Calls for joint service plans to improve care of looked-after children
Children’s trusts should develop joint service plans for looked-after children spanning health, education and social care services, according to proposals announced by the National Institute for Clinical Excellence (Nice).
The draft guidance, drawn up by Nice alongside the Social Care Institute for Excellence, aims to improve the quality of life for children in the care system.
It also calls for more training on looked-after children for professionals, primary carers and social workers as well as moves to ensure carers and their families receive high-quality ongoing support.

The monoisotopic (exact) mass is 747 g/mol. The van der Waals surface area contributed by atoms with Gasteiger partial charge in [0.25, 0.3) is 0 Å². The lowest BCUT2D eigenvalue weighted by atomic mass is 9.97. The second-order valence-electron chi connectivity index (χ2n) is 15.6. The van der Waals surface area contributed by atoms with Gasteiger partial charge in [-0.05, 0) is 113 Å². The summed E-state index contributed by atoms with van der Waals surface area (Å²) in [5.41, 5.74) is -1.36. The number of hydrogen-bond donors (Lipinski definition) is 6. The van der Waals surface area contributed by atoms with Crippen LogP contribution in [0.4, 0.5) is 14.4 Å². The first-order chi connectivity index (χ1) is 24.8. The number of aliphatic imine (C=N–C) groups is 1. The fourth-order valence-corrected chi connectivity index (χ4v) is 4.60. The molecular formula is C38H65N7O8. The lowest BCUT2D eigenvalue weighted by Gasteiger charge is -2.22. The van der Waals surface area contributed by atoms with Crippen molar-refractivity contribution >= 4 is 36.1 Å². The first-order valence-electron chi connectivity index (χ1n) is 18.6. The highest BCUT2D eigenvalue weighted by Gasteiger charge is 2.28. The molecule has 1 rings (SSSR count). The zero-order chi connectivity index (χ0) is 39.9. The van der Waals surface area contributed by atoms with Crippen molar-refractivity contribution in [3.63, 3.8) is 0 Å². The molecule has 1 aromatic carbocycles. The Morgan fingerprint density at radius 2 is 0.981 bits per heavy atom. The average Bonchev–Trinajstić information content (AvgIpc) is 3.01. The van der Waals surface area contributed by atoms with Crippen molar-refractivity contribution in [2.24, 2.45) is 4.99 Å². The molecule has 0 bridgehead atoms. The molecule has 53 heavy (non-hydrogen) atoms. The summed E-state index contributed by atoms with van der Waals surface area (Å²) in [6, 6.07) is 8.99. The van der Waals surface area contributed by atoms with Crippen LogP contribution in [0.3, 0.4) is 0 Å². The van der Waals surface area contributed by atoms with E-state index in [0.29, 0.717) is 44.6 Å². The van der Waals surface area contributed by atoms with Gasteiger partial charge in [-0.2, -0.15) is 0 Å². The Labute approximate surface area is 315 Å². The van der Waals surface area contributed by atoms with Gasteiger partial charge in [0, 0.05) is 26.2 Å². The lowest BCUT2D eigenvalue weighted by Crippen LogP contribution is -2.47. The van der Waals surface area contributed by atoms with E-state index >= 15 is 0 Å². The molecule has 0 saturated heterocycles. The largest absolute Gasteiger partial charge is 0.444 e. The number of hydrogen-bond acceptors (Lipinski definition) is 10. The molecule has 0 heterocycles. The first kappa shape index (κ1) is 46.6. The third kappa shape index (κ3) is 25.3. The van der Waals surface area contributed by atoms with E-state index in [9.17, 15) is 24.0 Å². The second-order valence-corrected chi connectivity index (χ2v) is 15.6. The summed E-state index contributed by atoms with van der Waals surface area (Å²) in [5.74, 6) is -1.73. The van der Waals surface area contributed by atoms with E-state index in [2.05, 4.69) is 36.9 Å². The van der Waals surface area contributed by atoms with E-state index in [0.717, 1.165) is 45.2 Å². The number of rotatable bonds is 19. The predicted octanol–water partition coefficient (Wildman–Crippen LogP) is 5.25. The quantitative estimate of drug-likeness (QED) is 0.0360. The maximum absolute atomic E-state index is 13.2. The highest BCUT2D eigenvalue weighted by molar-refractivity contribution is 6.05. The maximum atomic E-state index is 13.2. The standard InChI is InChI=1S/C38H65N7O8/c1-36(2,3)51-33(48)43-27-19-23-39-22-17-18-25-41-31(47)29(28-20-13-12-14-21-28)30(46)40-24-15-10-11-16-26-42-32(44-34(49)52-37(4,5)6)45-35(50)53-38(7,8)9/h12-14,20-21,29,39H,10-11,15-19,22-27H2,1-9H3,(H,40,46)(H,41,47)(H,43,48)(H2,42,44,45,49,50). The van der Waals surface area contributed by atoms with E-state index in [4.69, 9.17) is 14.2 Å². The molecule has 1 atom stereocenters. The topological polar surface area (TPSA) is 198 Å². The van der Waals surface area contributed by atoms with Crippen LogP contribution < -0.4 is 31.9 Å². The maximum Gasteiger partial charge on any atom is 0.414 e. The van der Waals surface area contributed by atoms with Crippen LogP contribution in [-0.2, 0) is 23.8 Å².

Other measures include continuing to support students throughout their time at university or higher education colleges, helping to promote a child’s personal identity and providing a choice of culturally appropriate placements for children from minority backgrounds.
The draft guidance is open to public consultation until 14 April with the final guidance due to be published in September 2010.
Professor Mike Kelly, public health excellence centre director at Nice, said: “We know a high proportion of looked-after children and young people experience emotional and mental health problems.
“This guidance, when it is published later this year, will aim to help more looked-after children achieve good emotional and physical health, and do well in their education.”
The draft guidance is available on the Nice website.